The coronavirus disease (COVID-19), which is caused by the severe acute respiratory syndrome coronavirus 2 (SARS-CoV-2), may cause post-acute COVID-19 syndrome (PACS). PACS is characterized by a large array of manifestations including fatigue, cognitive problems, sleep disturbances, and musculoskeletal complaints.
In a recent study published in the RMD Open journal, a team of researchers aimed to investigate the prevalence and predictors of fibromyalgia (FM) in patients who recovered from COVID-19. To this end, the authors of the current study found that clinical features of FM are common in patients who recovered from COVID-19. Males and those who are obese are at a higher risk of developing post-COVID-19 fibromyalgia.
Study: Fibromyalgia: a new facet of the post-COVID-19 syndrome spectrum? Results from a web-based survey. Image Credit: Hananeko_studio / Shutterstock.com
What is FM?
FM is a chronic condition that widespread musculoskeletal pain, as well as sleep problems, general fatigue, areas of tenderness, and cognitive disturbances. People with FM may be more sensitive to pain as compared to those without the condition.
Taken together, FM affects about 4 million adults in the United States, which is about 2% of the adult population. Though the exact cause is still unknown, the condition can be effectively treated and managed.
Some patients who recover from COVID-19 may experience persistent symptoms. Apart from the clinical manifestations of acute COVID-19, the long-term effects are emerging as a new and overwhelming challenge for healthcare systems.
Otherwise known as PACS, this condition is now being recognized as a long-term consequence of COVID-19. Musculoskeletal pain, which is the cardinal symptom of FM, has been reported in one-third of patients with acute COVID-19. As a result, this persistent pain is a hallmark symptom of PACS, along with cardiovascular, pulmonary, renal, dermatological, gastroenteric, and endocrine sequelae.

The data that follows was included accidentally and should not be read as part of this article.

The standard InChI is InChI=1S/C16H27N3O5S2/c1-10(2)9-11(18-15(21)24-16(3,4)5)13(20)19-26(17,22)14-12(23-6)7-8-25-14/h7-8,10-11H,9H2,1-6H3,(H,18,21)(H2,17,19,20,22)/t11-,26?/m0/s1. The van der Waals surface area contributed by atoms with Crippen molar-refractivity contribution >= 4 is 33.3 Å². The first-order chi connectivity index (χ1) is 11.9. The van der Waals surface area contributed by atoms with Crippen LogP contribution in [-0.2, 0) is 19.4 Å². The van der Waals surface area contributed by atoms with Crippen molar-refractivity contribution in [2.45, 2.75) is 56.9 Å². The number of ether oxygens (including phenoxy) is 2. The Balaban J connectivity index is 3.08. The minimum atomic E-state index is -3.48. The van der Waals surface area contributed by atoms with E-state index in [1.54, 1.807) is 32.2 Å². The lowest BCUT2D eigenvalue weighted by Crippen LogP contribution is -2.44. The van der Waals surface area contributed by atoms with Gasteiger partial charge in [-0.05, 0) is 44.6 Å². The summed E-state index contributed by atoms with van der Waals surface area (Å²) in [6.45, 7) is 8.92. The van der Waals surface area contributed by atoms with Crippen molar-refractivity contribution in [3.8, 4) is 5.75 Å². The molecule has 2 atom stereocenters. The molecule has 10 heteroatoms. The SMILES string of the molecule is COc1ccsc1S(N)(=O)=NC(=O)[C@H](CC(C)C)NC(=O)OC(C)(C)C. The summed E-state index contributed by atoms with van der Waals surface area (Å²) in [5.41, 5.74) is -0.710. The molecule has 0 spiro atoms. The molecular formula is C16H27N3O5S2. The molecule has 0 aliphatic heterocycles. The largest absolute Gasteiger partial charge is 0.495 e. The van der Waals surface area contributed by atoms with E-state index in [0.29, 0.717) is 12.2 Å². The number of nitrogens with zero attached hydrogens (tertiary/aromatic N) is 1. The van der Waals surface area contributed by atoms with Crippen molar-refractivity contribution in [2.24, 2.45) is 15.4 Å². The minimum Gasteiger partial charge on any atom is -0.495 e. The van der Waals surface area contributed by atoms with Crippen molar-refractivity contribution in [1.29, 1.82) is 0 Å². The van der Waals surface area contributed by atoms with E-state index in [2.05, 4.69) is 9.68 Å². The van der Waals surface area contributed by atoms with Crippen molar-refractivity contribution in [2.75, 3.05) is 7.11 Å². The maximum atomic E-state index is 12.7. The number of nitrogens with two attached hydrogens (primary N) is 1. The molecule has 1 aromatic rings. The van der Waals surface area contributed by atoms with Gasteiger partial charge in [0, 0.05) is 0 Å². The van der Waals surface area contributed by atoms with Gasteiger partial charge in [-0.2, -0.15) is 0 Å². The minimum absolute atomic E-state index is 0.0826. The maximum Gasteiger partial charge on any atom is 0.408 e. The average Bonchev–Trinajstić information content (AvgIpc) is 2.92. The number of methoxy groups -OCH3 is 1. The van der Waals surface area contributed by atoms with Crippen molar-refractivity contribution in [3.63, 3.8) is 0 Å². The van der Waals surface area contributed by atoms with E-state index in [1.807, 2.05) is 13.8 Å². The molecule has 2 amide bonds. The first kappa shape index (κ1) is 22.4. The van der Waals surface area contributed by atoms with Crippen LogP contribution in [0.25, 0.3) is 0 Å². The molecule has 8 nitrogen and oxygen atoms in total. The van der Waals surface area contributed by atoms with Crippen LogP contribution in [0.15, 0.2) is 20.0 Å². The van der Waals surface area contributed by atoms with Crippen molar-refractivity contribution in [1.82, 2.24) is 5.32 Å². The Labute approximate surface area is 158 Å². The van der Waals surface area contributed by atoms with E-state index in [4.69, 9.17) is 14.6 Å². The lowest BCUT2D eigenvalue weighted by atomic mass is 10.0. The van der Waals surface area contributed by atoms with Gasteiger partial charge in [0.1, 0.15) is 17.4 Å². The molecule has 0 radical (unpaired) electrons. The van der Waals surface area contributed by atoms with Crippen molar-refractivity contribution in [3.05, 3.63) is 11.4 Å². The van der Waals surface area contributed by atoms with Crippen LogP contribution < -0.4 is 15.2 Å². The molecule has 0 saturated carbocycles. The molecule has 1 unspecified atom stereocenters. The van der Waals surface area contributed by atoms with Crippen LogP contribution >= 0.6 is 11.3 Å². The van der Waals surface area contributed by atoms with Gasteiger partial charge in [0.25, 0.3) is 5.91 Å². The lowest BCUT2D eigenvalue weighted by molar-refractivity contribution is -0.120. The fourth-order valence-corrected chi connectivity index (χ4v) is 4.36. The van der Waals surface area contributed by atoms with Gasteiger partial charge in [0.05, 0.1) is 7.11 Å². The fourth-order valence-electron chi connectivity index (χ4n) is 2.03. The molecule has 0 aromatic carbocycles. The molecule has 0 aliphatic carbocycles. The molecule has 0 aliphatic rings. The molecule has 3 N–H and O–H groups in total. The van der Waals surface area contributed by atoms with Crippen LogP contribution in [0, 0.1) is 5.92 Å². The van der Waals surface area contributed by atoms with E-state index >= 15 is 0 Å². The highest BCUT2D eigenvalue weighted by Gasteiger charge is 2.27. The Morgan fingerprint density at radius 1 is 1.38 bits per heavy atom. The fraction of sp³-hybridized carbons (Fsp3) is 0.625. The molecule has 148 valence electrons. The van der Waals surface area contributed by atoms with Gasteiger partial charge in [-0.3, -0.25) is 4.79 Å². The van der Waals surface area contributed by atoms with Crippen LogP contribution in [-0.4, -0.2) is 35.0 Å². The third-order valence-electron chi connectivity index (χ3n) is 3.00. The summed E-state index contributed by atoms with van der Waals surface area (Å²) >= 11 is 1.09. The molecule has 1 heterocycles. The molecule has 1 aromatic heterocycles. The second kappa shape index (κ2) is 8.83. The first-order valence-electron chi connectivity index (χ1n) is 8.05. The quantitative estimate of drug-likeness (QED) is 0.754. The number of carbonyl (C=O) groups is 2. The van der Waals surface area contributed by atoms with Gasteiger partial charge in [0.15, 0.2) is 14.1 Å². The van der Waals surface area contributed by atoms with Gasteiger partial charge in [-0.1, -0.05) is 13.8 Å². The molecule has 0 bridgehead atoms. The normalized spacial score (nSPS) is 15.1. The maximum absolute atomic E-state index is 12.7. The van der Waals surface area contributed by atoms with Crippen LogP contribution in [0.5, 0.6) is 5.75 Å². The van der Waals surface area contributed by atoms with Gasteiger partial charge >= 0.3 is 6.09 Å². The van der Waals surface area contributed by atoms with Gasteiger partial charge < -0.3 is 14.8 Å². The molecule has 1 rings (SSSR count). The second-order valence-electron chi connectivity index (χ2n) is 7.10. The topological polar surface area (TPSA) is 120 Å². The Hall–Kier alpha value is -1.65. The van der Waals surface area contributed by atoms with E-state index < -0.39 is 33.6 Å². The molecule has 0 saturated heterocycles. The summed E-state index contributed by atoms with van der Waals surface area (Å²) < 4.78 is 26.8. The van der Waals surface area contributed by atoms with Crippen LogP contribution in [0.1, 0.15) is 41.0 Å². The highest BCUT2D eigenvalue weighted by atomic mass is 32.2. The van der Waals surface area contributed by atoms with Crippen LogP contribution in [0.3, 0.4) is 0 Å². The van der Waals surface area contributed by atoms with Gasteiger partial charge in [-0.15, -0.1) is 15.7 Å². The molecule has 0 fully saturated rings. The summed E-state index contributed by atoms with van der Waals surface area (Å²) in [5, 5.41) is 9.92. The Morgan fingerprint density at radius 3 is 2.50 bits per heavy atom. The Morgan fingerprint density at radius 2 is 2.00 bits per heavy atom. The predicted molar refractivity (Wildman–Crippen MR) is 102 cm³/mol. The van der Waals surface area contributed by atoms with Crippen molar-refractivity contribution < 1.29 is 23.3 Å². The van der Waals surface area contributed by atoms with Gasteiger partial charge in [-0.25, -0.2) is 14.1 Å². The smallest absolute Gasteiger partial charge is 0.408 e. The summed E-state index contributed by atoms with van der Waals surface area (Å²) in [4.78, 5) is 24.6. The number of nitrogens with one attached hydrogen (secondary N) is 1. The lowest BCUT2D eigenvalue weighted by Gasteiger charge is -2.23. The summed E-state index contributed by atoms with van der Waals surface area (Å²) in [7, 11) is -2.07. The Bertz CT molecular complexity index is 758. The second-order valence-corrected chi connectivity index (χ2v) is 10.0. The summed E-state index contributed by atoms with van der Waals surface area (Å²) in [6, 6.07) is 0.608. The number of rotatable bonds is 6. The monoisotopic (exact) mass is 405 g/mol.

Today, the pathogenesis of FM has yet to be fully understood. Scientists believe that pain misperception appears to be tied to neuromorphological modifications and an imbalance between pronociceptive and antinociceptive pathways. These modifications may be developed as a result of stressful life events, genetic predisposition, neuroinflammation, and psychological characteristics, among other causes.
About the study
Over the years, internet-based surveys have gained growing popularity in medical and health research. These can reach a large pool of potential participants quickly, involving those who may be geographically dispersed or difficult to access. The COVID-19 pandemic has emphasized the use of web-based surveys, and there are now over 2,000 records that can be obtained on PubMed.
In the current study, the researchers report a web-based survey to investigate the prevalence of FM after symptomatic COVID-19. The authors of the current study also wanted to determine the predictive factors of post-COVID-19 FM syndrome development.
To arrive at the study findings, the team collected data between April 5 and 18, 2021 through an online form created using the Googles Forms platform, a free survey administration tool. Further, the team defined the presence of FM in the participants using the American College of Rheumatology (ACR) survey criteria, along with a Fibromyalgianess Scale or Fibromyalgia Symptom Scale (FS).
The collection contains 28 questions that gather the demographic information, features, and duration of acute COVID-19, underlying health conditions, and other valuable attributes like height and weight.
Overall, 616 people, 77.4% of whom were women, filled out the form. The study demonstrated that self-reported clinical features of FM are common after patients recovered from symptomatic COVID-19. The team estimates the prevalence at 31%, which is comparable to the 30% that was recently reported for PACS.
The respondents with FM showed features suggestive of a more serious COVID-19 form, especially those who had been hospitalized or required oxygen support. The study design, however, did not allow an accurate definition of COVID-19’s severity. The team also revealed that males and those who are obese are at an increased risk of a severe clinical course because of COVID-19.
“Our data suggest that clinical features of FM are common in patients who recovered from COVID-19 and that obesity and male gender affect the risk of developing post-COVID-19 FM."
The researchers added that due to the increasing number of COVID-19 cases, rheumatologists might face a sharp rise in cases of a new health condition called “FibroCOVID”.